The January 6 Project
How Much Can the Speech or Debate Clause Protect Mike Pence?
Former Vice President Mike Pence’s announcement that he plans to resist a subpoena from a grand jury investigating potential crimes in connection with Jan. 6 has precipitated a great deal of debate on the nature of the vice presidency and whether Pence is, as he claims, immune from questioning under the Speech or Debate Clause of the Constitution. It may sound strange to hear a vice president invoke a constitutional protection designed to safeguard the independence of the legislative branch. But there is more to Pence’s argument than there might initially seem—or, at the very least, enough to allow Pence to substantially delay his testimony.
On my blog, Point of Order, I explained why the conventional view of the vice president as a purely executive officer is mistaken. Here, I will consider the implications of that conclusion for Pence’s claim of speech or debate immunity. (For more on this, you can listen to this Lawfare Podcast episode featuring Quinta Jurecic, Molly Reynolds, Eric Columbus, and me.)
Fortunately, Andy Wright and Ryan Goodman have written this thorough analysis on Just Security of the key legal issues the courts will need to resolve in ruling on Pence’s motion to quash the subpoena. In my view, they have identified exactly the right questions; and, as discussed below, for the most part I agree with their answers. I am less sanguine than they, however, about how long it will take for the courts to resolve this case.
I think it is helpful to start off by dividing Pence’s potential testimony into one of three categories: (a) his official capacity as president of the Senate (that is, his legislative capacity), (b) his official but nonlegislative capacity (which would include executive functions delegated by the president), and (c) his personal or political capacity. This is consistent with how the courts have approached both speech or debate and executive privilege issues (although, as I discuss on the podcast, in other ways, these two doctrines are very different).
As I wrote on Point of Order, I don’t think it is persuasive to argue that the vice presidency is a purely executive office. With respect to testimony related to Pence’s role as president of the Senate during the electoral count of Jan. 6, it makes little sense to treat him as an executive official. Wright and Goodman seem to agree and cite several additional authorities on this point. Exactly how to best characterize the vice presidency is something of a puzzle, but it is clearly not simply an executive branch office. As the Office of Legal Counsel wrote in a 1961 opinion: “Perhaps the best thing that can be said is that the Vice President belongs neither to the Executive nor to the Legislative Branch but is attached by the Constitution to the latter.”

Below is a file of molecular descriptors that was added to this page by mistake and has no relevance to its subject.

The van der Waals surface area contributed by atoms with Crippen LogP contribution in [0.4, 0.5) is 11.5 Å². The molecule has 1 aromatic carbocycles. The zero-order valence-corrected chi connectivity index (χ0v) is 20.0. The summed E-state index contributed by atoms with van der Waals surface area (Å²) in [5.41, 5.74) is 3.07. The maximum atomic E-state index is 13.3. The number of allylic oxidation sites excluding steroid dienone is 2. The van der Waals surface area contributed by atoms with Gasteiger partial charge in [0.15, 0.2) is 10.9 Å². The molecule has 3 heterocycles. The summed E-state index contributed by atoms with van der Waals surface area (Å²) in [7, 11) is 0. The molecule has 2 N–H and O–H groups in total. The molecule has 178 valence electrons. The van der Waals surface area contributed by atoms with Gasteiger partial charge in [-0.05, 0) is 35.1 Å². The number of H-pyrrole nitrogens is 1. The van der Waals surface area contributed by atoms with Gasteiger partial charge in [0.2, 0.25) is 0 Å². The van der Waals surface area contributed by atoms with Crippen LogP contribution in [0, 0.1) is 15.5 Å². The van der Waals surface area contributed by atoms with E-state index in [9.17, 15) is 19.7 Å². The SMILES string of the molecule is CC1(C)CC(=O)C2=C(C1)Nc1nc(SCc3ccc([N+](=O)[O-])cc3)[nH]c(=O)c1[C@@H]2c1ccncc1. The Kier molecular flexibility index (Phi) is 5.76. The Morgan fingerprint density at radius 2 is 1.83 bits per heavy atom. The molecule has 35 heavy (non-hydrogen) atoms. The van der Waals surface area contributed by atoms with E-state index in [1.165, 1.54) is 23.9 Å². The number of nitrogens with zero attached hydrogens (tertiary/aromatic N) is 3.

It is arguable that the unique nature of the vice presidency warrants the recognition of a new and separate privilege distinct from those available to the legislative and executive branches. I assume, however, that the lower courts at least will operate within the confines of the recognized privileges.
It is also possible that the courts will decide that the vice president simply has no privilege at all for questions relating to his legislative capacity. The primary argument for such a conclusion would be that the Speech or Debate Clause on its face applies only to “Senators and Representatives” and the vice president is neither. Writing in National Review, Andrew McCarthy relies heavily on this textualist argument to term Pence’s position “frivolous.” In addition, because the Speech or Debate Clause is meant to protect the independence of the legislative branch from the executive and judicial branches, it may be thought anomalous to apply it to the vice presidency—which in many ways is an exception to the separation of the legislative and executive branches.
Despite these arguments, I agree with Wright and Goodman that Pence’s position is reasonable and could well be accepted by the courts. As the Supreme Court noted in Gravel v. United States, “It is true that the [Speech or Debate] Clause itself mentions only ‘Senators and Representatives,’ but prior cases have plainly not taken a literalistic approach in applying the privilege.” Furthermore, both the Senate (through Senate legal counsel) and the Department of Justice have argued in court that the vice president is protected by the Speech or Debate Clause when she is acting as president of the Senate. And while the courts have yet to rule on the issue, the U.S. Court of Appeals for the District of Columbia Circuit has appeared open to the argument, citing favorably an article noting that “[w]hen ‘the Vice President is fulfilling his duties under Article I to preside over the Senate and break ties,’ he might ‘be considered part of the legislative branch and fall within the ambit of the Speech or Debate Clause.’”